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Should Your Church Care More About Justice?

Should Your Church Care More About Justice?

Recycling. Shopping ethically. Sponsoring a child. Volunteering at an afterschool program.

All of these are great justice actions that can make a real impact. They are also actions many of us take on our own or maybe with a friend.

But, have you ever asked if your church cares about justice issues?

Some of us don’t even consider it. May of us go to church on Sunday morning. We listen to a sermon. We talk to some friends. Then we leave, not to really think about church until the next church activity. Our church is not only the physical place where we meet each week; it is also the community of people with whom we surround ourselves and identify with.

Jesus and His followers provide us with an incredible example of what love looks like in action. Christ not only spoke about love, but lived that message, which was then adopted and incorporated into the first church community by Peter, Paul, and the other apostles. They healed the sick, helped the impoverished, and proclaimed lives of love and justice.

Though some churches are regularly involved in activities that impact real lives and help people in need, many other church communities may take up the mantle of justice every only once in a while. You might hear a message about helping the impoverished (or if you’re lucky an entire series), but it shouldn’t end there. There should be a seamless connection between how we talk about love and how we live out that love, just as there was when the Church began. If we are to truly care for our earth and love the people in it, we will be inspired to take action and seek justice for God’s people and creation.

Here are some ideas you can incorporate at your church right now to start living community lifestyle of justice:


It’s super easy and something you can incorporate this week. All you have to do is grab a box and put it near the doors/garbage can on the way out of the main room. Instead of people throwing away the parts of the bulletins they don’t need, they can toss it into the recycling box.

Go Fair Trade/Ethical

Only supply fair trade coffee at your church. Then expand to chocolate and beyond, because our consumption choices here in the States affects people around the world. You could also try out a fair trade pledge where each household in the community commits to going fair trade for a month! Take it a step further and encourage your congregation to shop completely ethically and invite others to join you in supporting ethical shopping.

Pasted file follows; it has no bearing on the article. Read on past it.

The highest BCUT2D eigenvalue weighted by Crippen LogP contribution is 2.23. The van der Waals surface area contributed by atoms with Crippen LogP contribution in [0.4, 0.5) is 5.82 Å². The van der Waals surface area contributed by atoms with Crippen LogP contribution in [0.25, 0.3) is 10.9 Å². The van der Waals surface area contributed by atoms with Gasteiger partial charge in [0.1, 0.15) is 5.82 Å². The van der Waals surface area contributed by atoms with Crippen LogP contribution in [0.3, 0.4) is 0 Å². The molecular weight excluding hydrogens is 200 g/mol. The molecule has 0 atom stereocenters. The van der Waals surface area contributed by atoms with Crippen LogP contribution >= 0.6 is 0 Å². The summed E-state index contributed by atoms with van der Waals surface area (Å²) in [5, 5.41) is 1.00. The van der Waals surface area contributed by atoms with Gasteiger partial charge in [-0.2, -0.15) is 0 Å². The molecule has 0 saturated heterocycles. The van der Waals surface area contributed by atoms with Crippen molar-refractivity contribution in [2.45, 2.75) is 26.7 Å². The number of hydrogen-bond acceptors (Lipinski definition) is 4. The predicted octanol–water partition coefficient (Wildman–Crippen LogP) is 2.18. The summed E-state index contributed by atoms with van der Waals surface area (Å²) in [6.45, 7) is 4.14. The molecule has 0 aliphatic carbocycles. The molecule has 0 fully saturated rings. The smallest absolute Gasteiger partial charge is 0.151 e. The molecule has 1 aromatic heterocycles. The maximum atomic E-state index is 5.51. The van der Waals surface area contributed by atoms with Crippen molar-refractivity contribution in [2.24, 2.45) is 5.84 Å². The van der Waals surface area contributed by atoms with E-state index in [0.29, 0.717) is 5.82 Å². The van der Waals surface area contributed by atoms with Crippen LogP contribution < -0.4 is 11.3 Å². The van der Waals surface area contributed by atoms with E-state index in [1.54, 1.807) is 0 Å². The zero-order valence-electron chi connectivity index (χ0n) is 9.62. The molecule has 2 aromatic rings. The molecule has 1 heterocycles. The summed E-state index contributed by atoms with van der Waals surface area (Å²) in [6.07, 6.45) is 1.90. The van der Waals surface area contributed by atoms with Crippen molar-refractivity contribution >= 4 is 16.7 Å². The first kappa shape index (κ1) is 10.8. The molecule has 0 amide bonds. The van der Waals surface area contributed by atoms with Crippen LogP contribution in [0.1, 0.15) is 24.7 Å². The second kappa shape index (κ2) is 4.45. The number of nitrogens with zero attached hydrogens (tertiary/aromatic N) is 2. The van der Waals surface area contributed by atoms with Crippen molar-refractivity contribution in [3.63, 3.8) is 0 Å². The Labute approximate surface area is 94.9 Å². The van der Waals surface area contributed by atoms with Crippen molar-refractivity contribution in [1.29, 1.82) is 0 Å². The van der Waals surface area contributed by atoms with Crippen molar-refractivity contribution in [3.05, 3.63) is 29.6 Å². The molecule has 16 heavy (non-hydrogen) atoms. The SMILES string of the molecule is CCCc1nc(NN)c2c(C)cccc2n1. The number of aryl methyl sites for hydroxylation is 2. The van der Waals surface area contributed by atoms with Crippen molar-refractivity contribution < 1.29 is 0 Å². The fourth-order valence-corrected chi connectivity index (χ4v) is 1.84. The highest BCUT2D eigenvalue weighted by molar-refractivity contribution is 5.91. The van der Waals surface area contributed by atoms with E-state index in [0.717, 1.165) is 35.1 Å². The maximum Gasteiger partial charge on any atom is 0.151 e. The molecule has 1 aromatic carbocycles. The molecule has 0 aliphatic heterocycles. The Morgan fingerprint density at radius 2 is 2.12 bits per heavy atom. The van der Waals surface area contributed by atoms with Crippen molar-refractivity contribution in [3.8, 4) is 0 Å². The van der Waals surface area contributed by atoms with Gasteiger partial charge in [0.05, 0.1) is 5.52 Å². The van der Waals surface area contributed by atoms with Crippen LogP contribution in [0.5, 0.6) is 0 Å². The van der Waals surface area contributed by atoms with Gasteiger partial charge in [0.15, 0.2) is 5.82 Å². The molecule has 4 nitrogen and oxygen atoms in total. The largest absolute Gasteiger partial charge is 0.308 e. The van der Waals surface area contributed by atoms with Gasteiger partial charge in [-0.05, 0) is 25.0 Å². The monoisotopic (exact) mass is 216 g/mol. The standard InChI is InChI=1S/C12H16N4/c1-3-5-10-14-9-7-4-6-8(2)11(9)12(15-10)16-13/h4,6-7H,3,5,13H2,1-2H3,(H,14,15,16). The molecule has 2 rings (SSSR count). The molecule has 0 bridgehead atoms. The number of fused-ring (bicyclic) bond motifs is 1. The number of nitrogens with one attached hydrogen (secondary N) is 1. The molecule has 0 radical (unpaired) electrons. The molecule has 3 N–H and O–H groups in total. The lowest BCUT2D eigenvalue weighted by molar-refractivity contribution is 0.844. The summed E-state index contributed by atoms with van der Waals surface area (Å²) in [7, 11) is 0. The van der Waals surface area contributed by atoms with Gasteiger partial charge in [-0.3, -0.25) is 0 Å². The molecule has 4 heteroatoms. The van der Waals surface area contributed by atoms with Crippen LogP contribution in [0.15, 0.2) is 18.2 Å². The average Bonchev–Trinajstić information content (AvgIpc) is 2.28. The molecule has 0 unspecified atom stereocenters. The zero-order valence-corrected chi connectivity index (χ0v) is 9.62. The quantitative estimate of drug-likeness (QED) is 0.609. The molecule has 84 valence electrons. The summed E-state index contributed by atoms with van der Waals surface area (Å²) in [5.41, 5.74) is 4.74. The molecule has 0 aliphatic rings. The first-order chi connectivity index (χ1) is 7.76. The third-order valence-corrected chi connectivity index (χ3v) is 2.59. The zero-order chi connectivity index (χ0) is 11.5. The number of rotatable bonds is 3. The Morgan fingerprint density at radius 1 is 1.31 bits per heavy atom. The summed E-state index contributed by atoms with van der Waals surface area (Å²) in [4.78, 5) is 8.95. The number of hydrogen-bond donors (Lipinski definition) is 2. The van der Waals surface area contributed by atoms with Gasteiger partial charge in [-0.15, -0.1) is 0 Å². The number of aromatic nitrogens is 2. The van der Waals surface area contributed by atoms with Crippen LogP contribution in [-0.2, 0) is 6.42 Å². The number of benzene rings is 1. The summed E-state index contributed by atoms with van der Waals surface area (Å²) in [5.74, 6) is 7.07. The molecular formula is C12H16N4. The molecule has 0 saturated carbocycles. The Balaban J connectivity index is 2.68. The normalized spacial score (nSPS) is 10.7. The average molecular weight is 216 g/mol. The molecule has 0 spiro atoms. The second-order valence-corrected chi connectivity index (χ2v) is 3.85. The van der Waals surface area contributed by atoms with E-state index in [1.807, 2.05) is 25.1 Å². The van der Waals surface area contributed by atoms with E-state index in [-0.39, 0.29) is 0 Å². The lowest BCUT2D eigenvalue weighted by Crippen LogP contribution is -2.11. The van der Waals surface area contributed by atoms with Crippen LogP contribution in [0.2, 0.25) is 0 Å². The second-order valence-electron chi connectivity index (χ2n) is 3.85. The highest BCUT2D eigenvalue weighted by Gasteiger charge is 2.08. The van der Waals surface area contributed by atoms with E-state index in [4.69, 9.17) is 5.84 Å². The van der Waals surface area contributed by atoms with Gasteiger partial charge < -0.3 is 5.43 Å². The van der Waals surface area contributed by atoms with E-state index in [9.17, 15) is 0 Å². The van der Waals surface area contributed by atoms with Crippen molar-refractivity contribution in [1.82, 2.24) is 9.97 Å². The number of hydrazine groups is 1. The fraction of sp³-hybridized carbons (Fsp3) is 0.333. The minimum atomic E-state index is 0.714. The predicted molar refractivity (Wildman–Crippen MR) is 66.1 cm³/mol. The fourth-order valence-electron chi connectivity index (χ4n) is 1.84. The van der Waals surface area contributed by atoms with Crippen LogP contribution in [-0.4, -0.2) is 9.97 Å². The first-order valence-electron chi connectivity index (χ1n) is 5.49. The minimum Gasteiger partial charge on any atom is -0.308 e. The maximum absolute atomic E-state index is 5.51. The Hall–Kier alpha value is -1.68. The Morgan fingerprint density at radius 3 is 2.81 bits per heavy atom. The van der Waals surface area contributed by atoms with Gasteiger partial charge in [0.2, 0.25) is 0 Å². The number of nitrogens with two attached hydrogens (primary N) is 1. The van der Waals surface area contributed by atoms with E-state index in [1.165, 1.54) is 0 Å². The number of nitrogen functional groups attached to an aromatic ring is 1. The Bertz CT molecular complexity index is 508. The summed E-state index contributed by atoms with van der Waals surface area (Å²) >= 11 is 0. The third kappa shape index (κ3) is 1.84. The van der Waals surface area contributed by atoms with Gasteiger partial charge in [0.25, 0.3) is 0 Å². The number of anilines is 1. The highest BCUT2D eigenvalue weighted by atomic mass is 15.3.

Give Sacrificially

Devote a Sunday to look at what it means to be a sacrificial giver (aka giving out of our substance rather than our excess). Encourage the congregation to try it out for a month, and the adopt it as a personal lifestyle and a church mission.

Volunteer as a Community

One of the churches I attended every year would cancel a Sunday service and instead would organize volunteer events in the community. Whether it was cleaning an elderly neighbor’s yard or building a garden for a local women’s shelter, we were in our community living out love and justice. Check out what your community needs are or take time to regularly volunteer assisting refugees or visiting the critically ill in hospitals or nursing homes (I recommend you learn how to play cribbage for those visits).

Create a Prayer Group

Start a group that focuses on praying about injustice and poverty around the world. Each month you can learn about and pray for different issues facing the world: clean water, famine, conflict, education, human trafficking, etc.

Visit your Elected Representative

Talk about social justice issues that are important to you all as a church community with an official who can enact change. You can contact Micah Challenge and they’ll help get you set up and give you information about how to talk to the your rep about protecting the U.S. funding that helps education, HIV/AIDS, vaccination and clean water initiatives around the world. Or check out these tips on setting up the meeting yourself.

If your church is still figuring out what justice means for you as a community, check out Live Justly and pick up the church starter kit or small group starter kit. It can help you hone in on what justice means and how to live it out practically both individually and as a community.

Micah Challenge has also created a Church Justice Evaluation, designed as a tool to help you identify and celebrate your strengths in the realms of justice action as a church and improve upon any weaknesses. It’s meant to start a conversation and help you zero in on areas in which you and your church community can live out justice.

These small steps can make a huge difference in how your church community views and acts upon justice.

If you’re interested, you can also connect with the social justice movements within your denominations and help your church to be a part of whatever is happening. Here are a few (but there are a lot more! Check out your own denomination to get connected.)

Nazarene Church: Nazarene Compassionate Ministries
Wesleyan Church: Wesleyan Justice Network
Christian Reform Church: Office of Social Justice
Catholic Church: Catholic Relief Services
Vineyard USA: Vineyard Justice Network
United Methodist Church: General Board of Church and Society
Presbyterian Church: Presbyterian Hunger Program
Lutheran Church: Lutheran World Relief

I believe it is so important that Christians speak out to end injustices. Our voices together amplify issues affecting people around the world, and that creates change. Together, we create change.

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